Los Angeles Times
More humane juvenile justice
L.A. County leaders need to follow through on their promise of a better youth justice system.
The Los Angeles County Board of Supervisors set lofty goals for overhauling its outmoded and largely failed boot-camp approach to juvenile justice. The board invested in an “L.A. Model” focusing on therapy and counseling from a specially trained professional staff, and replaced prison-like barracks with smaller and more nurturing living units.
But the L.A. Model amounted to little more than an expensive new complex in the Malibu Hills called Campus Kilpatrick. Programming went awry because of inconsistent leadership and staffing, and because of a series of disasters, including the Woolsey fire and the COVID-19 pandemic. And Youth Justice Reimagined, a proposed framework for a different and more effective approach to juvenile justice, was adopted in concept but has languished without funding to implement it, despite the county having a windfall of tax revenue and unanticipated financial support from the Biden administration. All the grand ideas to revamp and improve the juvenile justice system by reducing recidivism, helping parents cope with their challenging children, providing better mental health care, incorporating the advice and oversight of communities most affected by youth violence — all of that is in danger of evaporating.
That’s especially true now, because like other counties, L.A. County can no longer ship its most challenging youths to the state’s Division of Juvenile Justice (formerly and more widely known as the California Youth Authority). For good or ill, Gov. Gavin Newsom blocked counties from sending the state any more juveniles beginning July 1, 2021.
So the chance for the board to recommit to the L.A. Model and to Youth Justice Reimagined is most welcome. Two supervisors, Sheila Kuehl and Holly J. Mitchell, are presenting just such an opportunity to the board Wednesday in the form of a detailed set of instructions and plans. It would be in the board’s interests — and the interests of county residents, offenders and their families and neighborhoods — to say yes.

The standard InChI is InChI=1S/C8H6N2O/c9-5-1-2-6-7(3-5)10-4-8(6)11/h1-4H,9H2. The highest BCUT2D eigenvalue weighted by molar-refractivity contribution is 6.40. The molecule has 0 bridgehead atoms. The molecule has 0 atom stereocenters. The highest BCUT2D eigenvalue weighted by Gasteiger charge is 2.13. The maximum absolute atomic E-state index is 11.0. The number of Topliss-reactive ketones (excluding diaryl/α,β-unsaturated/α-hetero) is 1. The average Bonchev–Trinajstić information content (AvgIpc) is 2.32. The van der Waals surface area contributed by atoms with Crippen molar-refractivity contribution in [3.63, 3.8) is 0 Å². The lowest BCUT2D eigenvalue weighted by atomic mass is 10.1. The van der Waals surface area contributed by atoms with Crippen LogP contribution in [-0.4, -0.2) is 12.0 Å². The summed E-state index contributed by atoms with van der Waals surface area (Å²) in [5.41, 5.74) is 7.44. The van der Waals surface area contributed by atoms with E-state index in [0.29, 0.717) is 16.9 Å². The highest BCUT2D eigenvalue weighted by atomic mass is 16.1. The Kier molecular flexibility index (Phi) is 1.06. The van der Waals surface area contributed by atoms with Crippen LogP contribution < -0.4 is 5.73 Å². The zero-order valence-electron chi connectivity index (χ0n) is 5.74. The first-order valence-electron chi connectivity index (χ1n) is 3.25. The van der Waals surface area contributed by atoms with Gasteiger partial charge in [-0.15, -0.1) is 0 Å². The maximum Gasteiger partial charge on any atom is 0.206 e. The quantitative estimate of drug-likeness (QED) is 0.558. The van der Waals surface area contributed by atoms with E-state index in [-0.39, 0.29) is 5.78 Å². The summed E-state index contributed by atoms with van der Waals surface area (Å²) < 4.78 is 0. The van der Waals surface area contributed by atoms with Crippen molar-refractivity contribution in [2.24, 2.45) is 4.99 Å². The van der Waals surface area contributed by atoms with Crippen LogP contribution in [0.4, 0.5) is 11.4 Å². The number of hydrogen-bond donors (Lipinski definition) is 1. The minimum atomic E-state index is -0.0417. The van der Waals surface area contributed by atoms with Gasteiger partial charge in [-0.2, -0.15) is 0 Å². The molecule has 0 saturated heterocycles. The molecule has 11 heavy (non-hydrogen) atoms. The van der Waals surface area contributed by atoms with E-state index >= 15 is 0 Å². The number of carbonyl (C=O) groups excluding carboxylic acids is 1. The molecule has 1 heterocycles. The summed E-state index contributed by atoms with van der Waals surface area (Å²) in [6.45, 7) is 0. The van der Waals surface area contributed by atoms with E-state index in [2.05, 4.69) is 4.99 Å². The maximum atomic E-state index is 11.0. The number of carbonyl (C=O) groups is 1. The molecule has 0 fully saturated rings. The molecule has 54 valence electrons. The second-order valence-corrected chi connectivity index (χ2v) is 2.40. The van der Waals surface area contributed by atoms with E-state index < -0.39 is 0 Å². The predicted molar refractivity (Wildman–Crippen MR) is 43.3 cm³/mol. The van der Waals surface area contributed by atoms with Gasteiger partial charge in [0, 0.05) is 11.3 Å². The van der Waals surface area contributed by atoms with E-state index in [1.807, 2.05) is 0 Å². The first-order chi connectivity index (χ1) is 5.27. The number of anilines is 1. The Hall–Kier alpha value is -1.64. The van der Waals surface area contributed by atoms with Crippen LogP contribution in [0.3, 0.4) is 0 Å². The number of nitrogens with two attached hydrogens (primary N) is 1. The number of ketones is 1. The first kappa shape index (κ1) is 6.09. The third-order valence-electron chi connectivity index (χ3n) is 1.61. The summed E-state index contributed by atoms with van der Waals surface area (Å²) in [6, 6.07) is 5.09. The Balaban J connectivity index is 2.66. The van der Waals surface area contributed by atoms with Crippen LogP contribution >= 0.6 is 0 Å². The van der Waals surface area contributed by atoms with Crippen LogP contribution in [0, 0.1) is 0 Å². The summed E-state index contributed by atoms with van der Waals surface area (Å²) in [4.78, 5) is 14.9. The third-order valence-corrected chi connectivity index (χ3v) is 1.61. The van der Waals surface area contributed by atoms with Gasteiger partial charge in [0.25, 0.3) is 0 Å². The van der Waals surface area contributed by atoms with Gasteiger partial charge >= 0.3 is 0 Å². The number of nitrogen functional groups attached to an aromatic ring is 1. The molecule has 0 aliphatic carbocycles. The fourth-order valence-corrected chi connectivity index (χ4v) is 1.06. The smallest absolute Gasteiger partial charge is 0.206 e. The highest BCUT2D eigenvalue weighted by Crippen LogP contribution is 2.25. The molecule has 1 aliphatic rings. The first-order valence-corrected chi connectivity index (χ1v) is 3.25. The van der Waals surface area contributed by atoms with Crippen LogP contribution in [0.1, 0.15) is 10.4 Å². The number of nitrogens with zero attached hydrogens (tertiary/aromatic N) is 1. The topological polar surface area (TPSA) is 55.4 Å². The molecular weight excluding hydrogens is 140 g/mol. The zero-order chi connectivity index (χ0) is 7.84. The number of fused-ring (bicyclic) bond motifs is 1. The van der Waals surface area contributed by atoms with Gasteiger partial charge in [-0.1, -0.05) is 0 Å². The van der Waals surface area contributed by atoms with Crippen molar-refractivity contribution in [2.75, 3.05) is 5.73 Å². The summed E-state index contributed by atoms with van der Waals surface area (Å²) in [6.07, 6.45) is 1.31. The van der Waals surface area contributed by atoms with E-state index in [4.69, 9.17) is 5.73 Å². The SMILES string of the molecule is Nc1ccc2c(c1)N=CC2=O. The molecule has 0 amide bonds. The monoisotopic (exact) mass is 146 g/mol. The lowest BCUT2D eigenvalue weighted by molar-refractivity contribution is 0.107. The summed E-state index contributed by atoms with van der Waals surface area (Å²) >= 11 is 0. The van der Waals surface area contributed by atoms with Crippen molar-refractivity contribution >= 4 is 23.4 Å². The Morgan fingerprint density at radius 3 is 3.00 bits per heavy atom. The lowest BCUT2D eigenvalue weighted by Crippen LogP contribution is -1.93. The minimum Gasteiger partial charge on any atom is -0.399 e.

One thing missing from the KuehlMitchell motion is a request to fund not just the expansion of the Kilpatrick-style programming to the county’s other probation camps, but the broad implementation of the entire array of Youth Justice Reimagined programs, including a new Department of Youth Development. Funding wasn’t included in the budget for the current fiscal year. The ostensible reason is that the programs aren’t quite ready to roll out. (And why not? Because there is no funding.)
The real reason is discussed among county officials, if at all, in only the most hushed tones. There is enough money in county coffers for innovative and effective youth justice programming. But much of it is already being spent, and in exactly the wrong places. The county employs hundreds of probation officers whose positions and duties belong to an era that no longer exists. During the “superpredator” scare of the 1990s, local governments geared up for a supposed onslaught of juvenile crime that never materialized, because it was based in part on the fear of changing racial demographics and the belief that young Black and Latino kids were inherently violent and devoid of empathy. Los Angeles County expanded its system of probation camps and staffed up. Budgets increased. And so did incarceration, as the Probation Department sought to justify its presence.
The change began in 2007, when lawmakers altered the financial incentives under which counties sent juveniles to the California Youth Authority. It used to be that sending away the kids meant wiping the expense of feeding, clothing, educating and supervising them off their own books. But under the new law, counties had to pay the state to take the young offenders off their hands.
Suddenly, it no longer paid to send youths far away, so counties discovered better ways to serve them at home. They began to invest in far more effective programs to keep all but the most violent and troubled juveniles at home, and provide them and their families support, counseling and other services that prevented recidivism. Now, both the state and county populations of incarcerated juvenile offenders are shrinking. In L.A. County, instead of thousands of kids in probation camps, there are now 126.
But there are still all those probation employees on the payroll.
If the L.A. Model and Youth Justice Reimagined are to have a real chance to move forward, a good chunk of the budget — and perhaps some positions in the Probation Department — will have to be transferred. When the supervisors are ready and willing to talk openly about that, then perhaps their plans for a revamped juvenile justice system may finally have a chance.